Irish PM promises probe against bankers who duped government with figures 'picked from their arse'
The Irish public must learn the full truth of how Anglo
Irish Bank deceived government officials and nearly led Ireland
to bankruptcy, Prime Minister Kenny told lawmakers Tuesday.
"Believe you me, I understand the rage and the anger of so many people who have been affected by all of this," said Kenny.
The Prime Minister’s terse words follow a scandal that broke out after a leaked recording capturing a 2008 conversation of two senior Anglo managers was published by The Independent on Monday in which their plot to conspire to conceal the bank's true scale of losses was revealed.
The internally recorded phone calls reveal how bank bosses misled the Central Bank of Ireland that Anglo bank required 7 billion euros to prevent its collapse. Anglo's losses reached 30 billion euros, nearly half of a total bank-bailout bill that forced Ireland to seek IMF bailout money.
"I mean the degree of arrogance, the degree of hubris, the
degree of couldn't-care-less-about-the-taxpayer, about the Irish
people, that seemed to be part and parcel of the culture of that
bank," deputy prime minister Eamon Gilmore said.
Gilmore said the tapped phone recordings could 'complicate' Dublin's negotiations in receiving crisis-relief funds.
“It makes it more difficult, of course it does, but
we’re going to continue to work to get the best possible outcome
for the Irish taxpayer,” Mr Gilmore said.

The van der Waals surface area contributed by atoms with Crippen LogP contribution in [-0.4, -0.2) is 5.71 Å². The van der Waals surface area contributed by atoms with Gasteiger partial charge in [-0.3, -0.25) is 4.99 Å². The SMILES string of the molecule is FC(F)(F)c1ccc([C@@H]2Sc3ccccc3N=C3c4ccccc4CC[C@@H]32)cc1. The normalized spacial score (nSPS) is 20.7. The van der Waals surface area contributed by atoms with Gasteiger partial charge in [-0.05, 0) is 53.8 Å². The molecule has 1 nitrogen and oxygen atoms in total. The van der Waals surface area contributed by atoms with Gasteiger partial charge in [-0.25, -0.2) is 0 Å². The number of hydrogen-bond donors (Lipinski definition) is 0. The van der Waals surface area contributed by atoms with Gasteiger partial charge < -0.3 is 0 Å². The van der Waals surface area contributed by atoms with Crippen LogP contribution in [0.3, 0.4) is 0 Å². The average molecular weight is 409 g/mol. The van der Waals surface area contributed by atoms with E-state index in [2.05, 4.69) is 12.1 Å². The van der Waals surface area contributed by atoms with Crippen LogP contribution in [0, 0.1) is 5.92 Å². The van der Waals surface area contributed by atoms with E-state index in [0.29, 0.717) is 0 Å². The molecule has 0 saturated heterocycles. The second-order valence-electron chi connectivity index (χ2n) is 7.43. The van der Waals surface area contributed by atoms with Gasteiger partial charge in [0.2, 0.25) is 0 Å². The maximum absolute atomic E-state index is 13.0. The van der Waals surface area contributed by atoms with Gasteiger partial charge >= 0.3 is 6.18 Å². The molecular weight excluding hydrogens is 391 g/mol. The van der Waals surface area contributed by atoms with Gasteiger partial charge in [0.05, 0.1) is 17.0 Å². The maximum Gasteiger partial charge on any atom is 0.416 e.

The parliamant's plan at present is to use €500 billion of
the bailout money to recapitalize the country's banks, but
the recent scandal may derail this vision.
The recordings contained lewd language in which two executives at the Anglo Irish Bank were recorded as they joked about their ability to convince lawmakers to invest in a bank they knew was failing, citing figures they had 'picked out of my arse' - with no plans on paying back the government. John Bowe, the head of capital markets for Anglo Irish, was recorded laughing as he explained to Peter Fitzgerald, the former head of banking, how Anglo Irish had fleeced the Irish government into providing billions of euro to keep the bank solvent.
The government will launch an investigation into the disastrous
bailout of Anglo Irish Bank, which was the first bank to receive
a government bail out which cost Irish taxpayers nearly $40
billion. Ireland has yet to fully recover from the financial
crisis, and has been hit especially hard by austerity measures.
Mr Drumm and Mr Bowe joked with one another about the bank's strategy to attract deposits from overseas, in rather explicit language:
“So f***in’ what. Just take it anyway . . . stick the fingers
Even though he knew their business wasn't solvent, Drumm
encourage Bowe to seek deposits for a bank he knew was going to
“Correct and right. So OK, so just keep nursing along . . . jack the [interest] rates up. That’s what I really meant, get the f***in’ money in, get it in,” he said.
The revelation that one of its national banks intentionally
may have worsened the Irish economy in a time of national crisis,
has shocked many.